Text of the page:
Gluten Intolerance

Gluten Intolerance, also known as Celiac Disease, is an autoimmune disorder where the consumption of gluten, a protein found in wheat, rye, and barley, leads to damage to the lining of the small intestine. To be distinguished from this is the more common gluten sensitivity (known as NCGS, Non-Celiac Gluten Sensitivity), which has a less intense manifestation of symptoms.

Symptoms may include abdominal pain, diarrhea, fatigue, bloating, headaches, weight loss, and skin problems. The development of gluten intolerance is influenced not only by genetic predisposition but also by environmental factors, especially heavy metals and pesticides (e.g., glyphosate).

Diagnosis and Treatment of Gluten Intolerance

Diagnosis of gluten intolerance is conducted through blood tests and small intestine biopsies. An effective treatment involves transitioning to a lifelong gluten-free diet to control symptoms and prevent damage to the small intestine. Maintaining a gluten-free diet requires careful scrutiny of all food additives and the strict avoidance of gluten-containing products.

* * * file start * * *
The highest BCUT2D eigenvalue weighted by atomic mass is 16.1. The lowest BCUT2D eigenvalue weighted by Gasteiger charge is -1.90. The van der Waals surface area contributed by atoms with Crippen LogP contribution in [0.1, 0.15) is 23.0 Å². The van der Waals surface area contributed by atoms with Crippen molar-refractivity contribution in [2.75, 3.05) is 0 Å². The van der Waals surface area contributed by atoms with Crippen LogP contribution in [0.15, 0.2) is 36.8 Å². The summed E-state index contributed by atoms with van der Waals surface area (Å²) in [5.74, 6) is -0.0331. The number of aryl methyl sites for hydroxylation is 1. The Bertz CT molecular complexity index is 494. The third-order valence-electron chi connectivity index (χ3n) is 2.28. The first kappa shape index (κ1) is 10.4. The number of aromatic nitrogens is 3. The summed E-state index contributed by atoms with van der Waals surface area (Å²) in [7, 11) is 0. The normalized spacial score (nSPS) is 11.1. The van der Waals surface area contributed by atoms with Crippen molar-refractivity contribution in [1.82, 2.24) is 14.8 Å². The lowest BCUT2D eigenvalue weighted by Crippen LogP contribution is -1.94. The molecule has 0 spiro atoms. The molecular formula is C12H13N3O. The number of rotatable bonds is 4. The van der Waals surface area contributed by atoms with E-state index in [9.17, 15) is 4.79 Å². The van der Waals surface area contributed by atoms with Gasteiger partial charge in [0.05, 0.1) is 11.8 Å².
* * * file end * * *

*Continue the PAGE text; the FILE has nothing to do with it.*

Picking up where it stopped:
There is now widespread availability of gluten-free products and restaurants as more people seek to reduce their gluten consumption. Nevertheless, a medically integrated approach, including nutritional counseling and appropriate detoxification measures, is essential to improve the quality of life for individuals with gluten intolerance.

Med. pract. Dana Hreus M.A.

Gluten intolerance can remain undetected for a long time and put a strain on the health of those affected. Correct diagnosis forms the basis for effective treatment.

Med. pract. Dana Hreus M.A.

Further information

The information listed contains relevant topics and serves to improve understanding.